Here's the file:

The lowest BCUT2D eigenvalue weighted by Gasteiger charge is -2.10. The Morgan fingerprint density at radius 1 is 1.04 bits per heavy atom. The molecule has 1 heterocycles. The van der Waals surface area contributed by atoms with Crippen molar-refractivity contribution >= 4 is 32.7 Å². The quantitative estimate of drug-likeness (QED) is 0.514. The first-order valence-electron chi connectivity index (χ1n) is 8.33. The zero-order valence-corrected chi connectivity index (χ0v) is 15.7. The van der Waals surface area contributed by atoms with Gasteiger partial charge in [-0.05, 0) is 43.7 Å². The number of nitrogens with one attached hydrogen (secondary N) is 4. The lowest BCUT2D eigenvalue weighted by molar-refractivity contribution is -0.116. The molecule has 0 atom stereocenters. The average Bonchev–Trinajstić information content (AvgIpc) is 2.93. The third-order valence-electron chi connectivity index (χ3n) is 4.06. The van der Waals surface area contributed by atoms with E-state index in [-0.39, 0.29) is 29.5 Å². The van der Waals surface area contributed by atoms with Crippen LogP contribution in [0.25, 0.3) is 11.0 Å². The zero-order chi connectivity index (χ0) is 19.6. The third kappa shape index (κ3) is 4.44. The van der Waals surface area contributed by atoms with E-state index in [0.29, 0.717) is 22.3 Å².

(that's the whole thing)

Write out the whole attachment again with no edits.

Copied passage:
The lowest BCUT2D eigenvalue weighted by Gasteiger charge is -2.10. The Morgan fingerprint density at radius 1 is 1.04 bits per heavy atom. The molecule has 1 heterocycles. The van der Waals surface area contributed by atoms with Crippen molar-refractivity contribution >= 4 is 32.7 Å². The quantitative estimate of drug-likeness (QED) is 0.514. The first-order valence-electron chi connectivity index (χ1n) is 8.33. The zero-order valence-corrected chi connectivity index (χ0v) is 15.7. The van der Waals surface area contributed by atoms with Gasteiger partial charge in [-0.05, 0) is 43.7 Å². The number of nitrogens with one attached hydrogen (secondary N) is 4. The lowest BCUT2D eigenvalue weighted by molar-refractivity contribution is -0.116. The molecule has 0 atom stereocenters. The average Bonchev–Trinajstić information content (AvgIpc) is 2.93. The third-order valence-electron chi connectivity index (χ3n) is 4.06. The van der Waals surface area contributed by atoms with E-state index in [-0.39, 0.29) is 29.5 Å². The van der Waals surface area contributed by atoms with Crippen LogP contribution in [0.25, 0.3) is 11.0 Å². The zero-order chi connectivity index (χ0) is 19.6. The third kappa shape index (κ3) is 4.44. The van der Waals surface area contributed by atoms with E-state index in [0.29, 0.717) is 22.3 Å².